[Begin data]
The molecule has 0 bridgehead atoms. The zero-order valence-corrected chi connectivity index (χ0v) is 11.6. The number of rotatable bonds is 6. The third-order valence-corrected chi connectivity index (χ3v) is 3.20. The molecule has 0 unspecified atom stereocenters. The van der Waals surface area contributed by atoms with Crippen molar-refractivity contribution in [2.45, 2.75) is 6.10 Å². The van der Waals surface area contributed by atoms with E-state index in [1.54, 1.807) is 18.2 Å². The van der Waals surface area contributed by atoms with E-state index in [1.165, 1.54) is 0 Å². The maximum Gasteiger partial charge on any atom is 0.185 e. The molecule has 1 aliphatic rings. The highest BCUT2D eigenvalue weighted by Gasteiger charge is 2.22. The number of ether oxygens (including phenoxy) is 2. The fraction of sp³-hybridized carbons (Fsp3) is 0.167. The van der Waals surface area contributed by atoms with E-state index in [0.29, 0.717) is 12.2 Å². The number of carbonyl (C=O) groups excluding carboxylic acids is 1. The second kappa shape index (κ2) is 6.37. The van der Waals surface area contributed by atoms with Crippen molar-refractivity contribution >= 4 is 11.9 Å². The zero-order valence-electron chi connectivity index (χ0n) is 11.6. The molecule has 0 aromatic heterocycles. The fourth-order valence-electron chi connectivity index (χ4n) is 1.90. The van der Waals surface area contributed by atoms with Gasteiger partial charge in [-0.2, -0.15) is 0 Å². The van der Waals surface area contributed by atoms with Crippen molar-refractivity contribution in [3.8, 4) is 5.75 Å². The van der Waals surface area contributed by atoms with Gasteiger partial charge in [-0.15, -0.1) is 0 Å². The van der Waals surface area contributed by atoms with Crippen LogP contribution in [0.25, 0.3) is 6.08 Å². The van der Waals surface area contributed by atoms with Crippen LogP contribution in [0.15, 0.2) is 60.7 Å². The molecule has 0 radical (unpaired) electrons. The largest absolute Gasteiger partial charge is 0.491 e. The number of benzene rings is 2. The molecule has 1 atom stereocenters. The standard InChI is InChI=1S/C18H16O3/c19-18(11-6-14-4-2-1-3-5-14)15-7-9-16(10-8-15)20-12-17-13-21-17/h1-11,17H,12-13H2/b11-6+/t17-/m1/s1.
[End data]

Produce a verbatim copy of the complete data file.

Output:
The molecule has 0 bridgehead atoms. The zero-order valence-corrected chi connectivity index (χ0v) is 11.6. The number of rotatable bonds is 6. The third-order valence-corrected chi connectivity index (χ3v) is 3.20. The molecule has 0 unspecified atom stereocenters. The van der Waals surface area contributed by atoms with Crippen molar-refractivity contribution in [2.45, 2.75) is 6.10 Å². The van der Waals surface area contributed by atoms with E-state index in [1.54, 1.807) is 18.2 Å². The van der Waals surface area contributed by atoms with E-state index in [1.165, 1.54) is 0 Å². The maximum Gasteiger partial charge on any atom is 0.185 e. The molecule has 1 aliphatic rings. The highest BCUT2D eigenvalue weighted by Gasteiger charge is 2.22. The number of ether oxygens (including phenoxy) is 2. The fraction of sp³-hybridized carbons (Fsp3) is 0.167. The van der Waals surface area contributed by atoms with E-state index in [0.29, 0.717) is 12.2 Å². The number of carbonyl (C=O) groups excluding carboxylic acids is 1. The second kappa shape index (κ2) is 6.37. The van der Waals surface area contributed by atoms with Crippen molar-refractivity contribution >= 4 is 11.9 Å². The zero-order valence-electron chi connectivity index (χ0n) is 11.6. The molecule has 0 aromatic heterocycles. The fourth-order valence-electron chi connectivity index (χ4n) is 1.90. The van der Waals surface area contributed by atoms with Gasteiger partial charge in [-0.2, -0.15) is 0 Å². The van der Waals surface area contributed by atoms with Crippen molar-refractivity contribution in [3.8, 4) is 5.75 Å². The van der Waals surface area contributed by atoms with Gasteiger partial charge in [-0.15, -0.1) is 0 Å². The van der Waals surface area contributed by atoms with Crippen LogP contribution in [0.25, 0.3) is 6.08 Å². The van der Waals surface area contributed by atoms with Crippen LogP contribution in [0.15, 0.2) is 60.7 Å². The molecule has 0 radical (unpaired) electrons. The largest absolute Gasteiger partial charge is 0.491 e. The number of benzene rings is 2. The molecule has 1 atom stereocenters. The standard InChI is InChI=1S/C18H16O3/c19-18(11-6-14-4-2-1-3-5-14)15-7-9-16(10-8-15)20-12-17-13-21-17/h1-11,17H,12-13H2/b11-6+/t17-/m1/s1.